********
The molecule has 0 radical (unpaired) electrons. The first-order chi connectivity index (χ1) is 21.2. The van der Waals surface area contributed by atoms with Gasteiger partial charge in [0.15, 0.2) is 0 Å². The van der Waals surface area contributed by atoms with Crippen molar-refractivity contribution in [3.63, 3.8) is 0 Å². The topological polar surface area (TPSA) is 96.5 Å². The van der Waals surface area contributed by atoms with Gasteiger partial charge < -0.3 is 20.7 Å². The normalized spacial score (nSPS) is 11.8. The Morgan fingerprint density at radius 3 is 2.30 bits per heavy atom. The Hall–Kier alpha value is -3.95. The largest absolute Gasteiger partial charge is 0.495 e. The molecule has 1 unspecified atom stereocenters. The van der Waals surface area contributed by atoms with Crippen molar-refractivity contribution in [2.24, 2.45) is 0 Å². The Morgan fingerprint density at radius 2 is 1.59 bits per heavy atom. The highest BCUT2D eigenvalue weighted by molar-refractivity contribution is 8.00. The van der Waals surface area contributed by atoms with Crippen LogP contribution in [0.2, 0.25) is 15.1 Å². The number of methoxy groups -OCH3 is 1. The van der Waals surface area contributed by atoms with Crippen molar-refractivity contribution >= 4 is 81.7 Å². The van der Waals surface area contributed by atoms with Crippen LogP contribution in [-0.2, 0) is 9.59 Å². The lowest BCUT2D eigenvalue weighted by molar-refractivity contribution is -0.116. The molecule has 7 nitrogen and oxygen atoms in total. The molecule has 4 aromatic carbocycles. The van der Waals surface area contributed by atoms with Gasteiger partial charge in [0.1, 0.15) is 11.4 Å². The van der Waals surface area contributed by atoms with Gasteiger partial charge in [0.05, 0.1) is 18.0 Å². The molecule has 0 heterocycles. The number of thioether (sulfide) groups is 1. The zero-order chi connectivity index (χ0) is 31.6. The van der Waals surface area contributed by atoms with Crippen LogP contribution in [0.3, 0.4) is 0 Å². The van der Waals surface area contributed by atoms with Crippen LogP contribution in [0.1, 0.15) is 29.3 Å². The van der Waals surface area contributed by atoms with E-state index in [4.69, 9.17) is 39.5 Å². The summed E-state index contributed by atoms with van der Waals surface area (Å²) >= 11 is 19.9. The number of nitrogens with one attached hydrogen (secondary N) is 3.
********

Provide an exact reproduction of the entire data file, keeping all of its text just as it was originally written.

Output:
The molecule has 0 radical (unpaired) electrons. The first-order chi connectivity index (χ1) is 21.2. The van der Waals surface area contributed by atoms with Gasteiger partial charge in [0.15, 0.2) is 0 Å². The van der Waals surface area contributed by atoms with Crippen molar-refractivity contribution in [3.63, 3.8) is 0 Å². The topological polar surface area (TPSA) is 96.5 Å². The van der Waals surface area contributed by atoms with Gasteiger partial charge < -0.3 is 20.7 Å². The normalized spacial score (nSPS) is 11.8. The Morgan fingerprint density at radius 3 is 2.30 bits per heavy atom. The Hall–Kier alpha value is -3.95. The largest absolute Gasteiger partial charge is 0.495 e. The molecule has 1 unspecified atom stereocenters. The van der Waals surface area contributed by atoms with Crippen molar-refractivity contribution in [2.24, 2.45) is 0 Å². The Morgan fingerprint density at radius 2 is 1.59 bits per heavy atom. The highest BCUT2D eigenvalue weighted by molar-refractivity contribution is 8.00. The van der Waals surface area contributed by atoms with Crippen LogP contribution in [0.2, 0.25) is 15.1 Å². The number of methoxy groups -OCH3 is 1. The van der Waals surface area contributed by atoms with Crippen molar-refractivity contribution >= 4 is 81.7 Å². The van der Waals surface area contributed by atoms with Crippen LogP contribution in [-0.2, 0) is 9.59 Å². The lowest BCUT2D eigenvalue weighted by molar-refractivity contribution is -0.116. The molecule has 7 nitrogen and oxygen atoms in total. The molecule has 4 aromatic carbocycles. The van der Waals surface area contributed by atoms with Gasteiger partial charge in [0.1, 0.15) is 11.4 Å². The van der Waals surface area contributed by atoms with Gasteiger partial charge in [0.05, 0.1) is 18.0 Å². The molecule has 0 heterocycles. The number of thioether (sulfide) groups is 1. The zero-order chi connectivity index (χ0) is 31.6. The van der Waals surface area contributed by atoms with Crippen LogP contribution in [0.3, 0.4) is 0 Å². The van der Waals surface area contributed by atoms with Crippen LogP contribution in [0.1, 0.15) is 29.3 Å². The van der Waals surface area contributed by atoms with E-state index in [4.69, 9.17) is 39.5 Å². The summed E-state index contributed by atoms with van der Waals surface area (Å²) >= 11 is 19.9. The number of nitrogens with one attached hydrogen (secondary N) is 3.